Connecticut looks just like I expected it to. I have a thing about visiting author’s homes since going to the Hemingway House. It’s fun to use it as a prompt to write a little memoir in the style of the author. Lots of Kerouac here in Central Florida (which is loads of literary fun if you give it a try). However, the top of my list was something Twainy. Seems like your bucket list is perfect for that. You could make it a twofer and write a little coming of age ditty a-la Mystic Pizza too.
P vinod Menon
I have a book on hiking in connecticut maybe old but still can use it from the berkshires to the coast first published by sue and Gerry hardy lovely book since I like small hikes
Love Connecticut! Much of my exploration there has been in the parks and trails with a little into the cities and historical sites. Mark Twain’s home is fantastic for sure. Now, about that Lobster Roll … a really good lobster roll, be it from Maine (the best) or elsewhere, should be so well done you never taste the mayo, even if you hate it. 😉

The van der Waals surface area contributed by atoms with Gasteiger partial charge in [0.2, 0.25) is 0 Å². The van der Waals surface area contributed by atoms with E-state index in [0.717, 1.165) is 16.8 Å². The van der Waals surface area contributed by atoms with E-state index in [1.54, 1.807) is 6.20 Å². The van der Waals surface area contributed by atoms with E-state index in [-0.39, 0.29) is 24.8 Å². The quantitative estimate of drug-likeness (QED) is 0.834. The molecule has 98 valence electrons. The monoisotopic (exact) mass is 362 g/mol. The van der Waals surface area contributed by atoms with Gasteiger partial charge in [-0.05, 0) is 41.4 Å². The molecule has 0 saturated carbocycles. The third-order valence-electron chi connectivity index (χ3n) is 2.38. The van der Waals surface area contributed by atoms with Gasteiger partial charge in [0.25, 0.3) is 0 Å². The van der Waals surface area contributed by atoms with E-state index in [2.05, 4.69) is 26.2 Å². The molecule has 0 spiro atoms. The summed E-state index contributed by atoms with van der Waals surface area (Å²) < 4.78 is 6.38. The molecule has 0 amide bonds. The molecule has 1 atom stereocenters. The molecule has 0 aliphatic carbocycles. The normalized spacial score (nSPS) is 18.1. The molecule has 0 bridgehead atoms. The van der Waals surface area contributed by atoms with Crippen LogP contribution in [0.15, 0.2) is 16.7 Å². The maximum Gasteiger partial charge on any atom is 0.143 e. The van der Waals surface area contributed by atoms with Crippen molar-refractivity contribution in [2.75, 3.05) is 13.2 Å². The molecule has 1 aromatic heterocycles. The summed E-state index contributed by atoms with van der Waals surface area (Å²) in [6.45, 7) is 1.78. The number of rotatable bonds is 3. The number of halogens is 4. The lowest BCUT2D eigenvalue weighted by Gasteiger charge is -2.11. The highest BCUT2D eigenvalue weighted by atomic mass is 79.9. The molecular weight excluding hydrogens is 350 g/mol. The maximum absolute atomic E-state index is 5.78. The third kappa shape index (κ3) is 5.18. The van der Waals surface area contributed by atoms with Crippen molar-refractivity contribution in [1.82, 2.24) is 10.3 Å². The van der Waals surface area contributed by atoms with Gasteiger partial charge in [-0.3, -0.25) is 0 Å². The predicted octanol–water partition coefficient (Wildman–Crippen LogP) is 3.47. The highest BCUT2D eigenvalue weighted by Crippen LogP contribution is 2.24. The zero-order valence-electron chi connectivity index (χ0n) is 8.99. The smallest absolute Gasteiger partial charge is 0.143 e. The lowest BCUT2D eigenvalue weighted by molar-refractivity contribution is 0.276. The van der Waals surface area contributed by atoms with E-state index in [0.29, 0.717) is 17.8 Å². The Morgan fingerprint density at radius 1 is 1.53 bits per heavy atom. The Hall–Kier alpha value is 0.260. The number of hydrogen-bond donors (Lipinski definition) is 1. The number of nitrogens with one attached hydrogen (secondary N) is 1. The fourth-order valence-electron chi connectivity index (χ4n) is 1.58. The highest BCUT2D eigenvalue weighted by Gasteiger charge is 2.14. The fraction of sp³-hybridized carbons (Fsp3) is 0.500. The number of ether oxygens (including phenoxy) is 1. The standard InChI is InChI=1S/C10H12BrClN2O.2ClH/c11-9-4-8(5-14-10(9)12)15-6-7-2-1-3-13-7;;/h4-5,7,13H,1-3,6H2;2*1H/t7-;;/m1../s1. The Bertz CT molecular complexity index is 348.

We haven’t really spent much time in Connecticut, to be honest. It’s always usually just a stop over on our way to Massachusetts. We did stop in Mystic for pizza at the restaurant from the Julia Roberts movie, “Mystic Pizza.” I didn’t realize Mark Twain’s house is there. That’s a good reason for me to come back and actualy spend time exploring Connecticut.
Connecticut is on my bucket list for the spring so this is definitely getting filed away. Great things to see and do!! I can’t wait to explore Mystic, see the state capitol, and the Gilmore Girls stuff. That pizza…OMG that thing is enormous! Looks so tasty!